The latest development in the saga of whether Vice President Joe Biden will run for president came early Friday morning with word that “friends of Biden” were whispering to friends in the media: a final decision will be announced within three days.
If these whispers turn out to be more true than previous whispers, Mr. Biden will either announce that he is running for president, or not running for president, by next Monday.
As a columnist for one respected publication in Washington and another respected publication in New York, readers can assume I am regularly in touch with high level media insiders deeply involved in the presidential campaign. With this in mind, let me first offer my opinion and then my reasons, though I have no “inside information” about Mr. Biden’s private thinking (nor do most of those quoted in the media).
Is he immobilized by indecision, like Hamlet, or operating with cold calculation, like the protagonist in Macbeth?
First, my bet is the probability that Mr. Biden announces he is running is 10 percent, and the odds he drops out are 90 percent. Second, if he does run, I believe it will soon become apparent that his candidacy was a huge mistake and he will ultimately come in third behind Hillary Clinton and Bernie Sanders, while his candidacy will give some lift to Mr. Sanders, because most of his limited support comes from those who now support Ms. Clinton.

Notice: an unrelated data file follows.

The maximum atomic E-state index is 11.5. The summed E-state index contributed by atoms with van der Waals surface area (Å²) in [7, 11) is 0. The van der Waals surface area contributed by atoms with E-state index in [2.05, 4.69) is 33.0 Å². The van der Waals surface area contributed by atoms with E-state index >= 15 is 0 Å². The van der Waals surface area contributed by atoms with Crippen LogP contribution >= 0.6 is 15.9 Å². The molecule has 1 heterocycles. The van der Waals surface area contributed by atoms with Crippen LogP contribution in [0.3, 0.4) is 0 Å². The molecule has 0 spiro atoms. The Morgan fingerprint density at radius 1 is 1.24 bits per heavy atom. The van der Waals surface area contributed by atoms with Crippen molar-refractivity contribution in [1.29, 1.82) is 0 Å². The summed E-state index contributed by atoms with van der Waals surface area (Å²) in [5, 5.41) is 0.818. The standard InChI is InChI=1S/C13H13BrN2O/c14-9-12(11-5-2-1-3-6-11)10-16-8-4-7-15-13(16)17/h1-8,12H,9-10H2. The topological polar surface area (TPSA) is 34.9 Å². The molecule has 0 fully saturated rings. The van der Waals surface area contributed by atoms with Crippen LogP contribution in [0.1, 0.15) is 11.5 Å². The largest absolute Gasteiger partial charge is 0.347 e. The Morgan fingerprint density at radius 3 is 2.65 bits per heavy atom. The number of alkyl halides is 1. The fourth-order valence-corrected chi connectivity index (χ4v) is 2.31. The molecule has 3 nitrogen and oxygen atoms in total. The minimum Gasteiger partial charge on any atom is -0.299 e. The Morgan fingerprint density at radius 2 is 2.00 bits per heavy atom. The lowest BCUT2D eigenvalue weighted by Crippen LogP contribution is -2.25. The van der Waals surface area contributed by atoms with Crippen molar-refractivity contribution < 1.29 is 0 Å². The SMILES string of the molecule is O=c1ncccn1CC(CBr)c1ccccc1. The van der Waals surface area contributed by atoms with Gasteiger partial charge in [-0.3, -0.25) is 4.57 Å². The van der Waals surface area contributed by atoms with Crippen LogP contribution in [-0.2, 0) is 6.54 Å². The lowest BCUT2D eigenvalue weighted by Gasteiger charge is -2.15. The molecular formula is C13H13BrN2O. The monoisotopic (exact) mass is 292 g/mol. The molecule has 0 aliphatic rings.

When I use the Shakespearean analogy to ask whether Vice President Biden is Hamlet or Macbeth, I am posing the question of whether he is immobilized by indecision, like Hamlet, or operating with cold calculation, like the protagonist in Macbeth. Mr. Biden is looking like both Hamlet and Macbeth, which is no path to the presidency for any man or woman.
If Vice President Biden had a powerful and compelling reason to run for president, or a presidential-calibre vision of where he would lead America, he would have announced his candidacy six months ago, or at least spent the last two months giving important speeches addressing the major issues of the nation in substance.
He has done neither.
From the early days in August when Mr. Biden began to make his campaign moves, his putative campaign has offered nothing more than a vulture candidacy whose only apparent purpose was the cold calculation that Ms. Clinton’s campaign could collapse, so he could move into the breach.